Sodium‐Dependent Uptake of Nucleosides by Dissociated Brain Cells from the Rat

Mark E. Johnston, Jonathan D. Geiger

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38 Scopus citations


Abstract: Sodium‐dependent 3H‐labeled nucleoside transport was studied using a mixed population of dissociated brain cells from adult rats. The accumulation of [3H]adenosine during brief (15‐s) incubation periods was significantly greater in the presence of 110 μM Na+ than in its absence. This occurred at substrate concentrations that ranged from 0.25 to 100 μM. Similar findings were observed for the rapid accumulation of [3H]uridine. Kinetically, the rapid accumulation of [3H]adenosine in both the absence and the presence of Na+ was best described by a two‐component system. In the presence of Na+, the KT and Vmax values for the high‐affinity component were 0.9 μM and 8.9 pmol/mg of protein/15 s, and those for the low‐affinity component were 313 μM and 3,428 pmol/mg of protein/15 s, respectively. In the absence of Na+, the KT value for the high‐affinity component was significantly higher (1.8 μM). [3H]Uridine accumulation was best described kinetically by a one‐component system that in the presence of Na+ had KT and Vmax values of 1.0 mM and 2.6 nmol/mg of protein/15 s, respectively. As was found for [3H]adenosine, in the absence of Na+, the KT value was significantly higher (1.8 mM). The sodium‐dependent transport of [3H]adenosine was inhibitable by ouabain and 2,4‐dinitrophenol. Of the three nucleoside transport inhibitors tested, only nitrobenzylthioinosine demonstrated high affinity and selectivity in blocking the sodium component. Thus, high‐affinity sodium‐dependent nucleoside transport systems, in addition to facilitated diffusion systems, exist on brain cells from adult rats.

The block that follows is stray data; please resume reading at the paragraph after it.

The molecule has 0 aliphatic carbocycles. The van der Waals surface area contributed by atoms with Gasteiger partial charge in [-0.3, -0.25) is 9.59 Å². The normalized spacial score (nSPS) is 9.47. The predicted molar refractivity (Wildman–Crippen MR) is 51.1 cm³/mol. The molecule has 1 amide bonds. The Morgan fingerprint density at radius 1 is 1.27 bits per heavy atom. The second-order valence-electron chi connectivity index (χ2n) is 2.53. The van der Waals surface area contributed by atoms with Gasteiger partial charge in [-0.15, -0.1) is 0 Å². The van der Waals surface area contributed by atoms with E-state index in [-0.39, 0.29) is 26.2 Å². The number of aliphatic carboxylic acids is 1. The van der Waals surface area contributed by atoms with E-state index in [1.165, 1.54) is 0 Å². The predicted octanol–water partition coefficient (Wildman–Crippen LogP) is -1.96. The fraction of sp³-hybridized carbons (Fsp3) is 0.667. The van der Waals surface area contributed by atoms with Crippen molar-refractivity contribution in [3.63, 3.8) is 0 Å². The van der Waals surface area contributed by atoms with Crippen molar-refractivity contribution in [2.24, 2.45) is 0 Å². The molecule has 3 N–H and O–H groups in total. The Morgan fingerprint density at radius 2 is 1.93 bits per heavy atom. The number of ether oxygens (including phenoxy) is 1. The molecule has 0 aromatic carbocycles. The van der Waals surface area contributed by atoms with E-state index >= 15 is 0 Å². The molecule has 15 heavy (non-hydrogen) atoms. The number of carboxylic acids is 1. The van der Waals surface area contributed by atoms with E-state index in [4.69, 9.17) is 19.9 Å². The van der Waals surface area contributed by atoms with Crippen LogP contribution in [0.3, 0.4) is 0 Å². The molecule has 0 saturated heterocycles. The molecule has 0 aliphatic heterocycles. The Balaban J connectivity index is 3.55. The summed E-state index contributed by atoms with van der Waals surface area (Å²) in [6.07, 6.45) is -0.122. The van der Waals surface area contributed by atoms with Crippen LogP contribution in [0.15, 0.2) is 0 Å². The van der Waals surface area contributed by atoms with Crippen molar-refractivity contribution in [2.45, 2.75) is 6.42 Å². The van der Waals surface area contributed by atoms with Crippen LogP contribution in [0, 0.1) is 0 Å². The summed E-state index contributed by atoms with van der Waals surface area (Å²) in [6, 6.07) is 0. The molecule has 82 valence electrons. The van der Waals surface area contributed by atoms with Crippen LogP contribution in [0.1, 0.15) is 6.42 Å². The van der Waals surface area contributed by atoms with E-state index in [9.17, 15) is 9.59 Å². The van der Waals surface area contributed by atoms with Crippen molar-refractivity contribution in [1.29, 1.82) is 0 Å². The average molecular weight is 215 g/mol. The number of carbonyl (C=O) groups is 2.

Original languageEnglish (US)
Pages (from-to)75-81
Number of pages7
JournalJournal of Neurochemistry
Issue number1
StatePublished - Jan 1989
Externally publishedYes


  • Adenosine
  • Brain cells
  • Nucleosides
  • Sodium dependency
  • Transport
  • Uptake
  • Uridine

ASJC Scopus subject areas

  • Biochemistry
  • Cellular and Molecular Neuroscience


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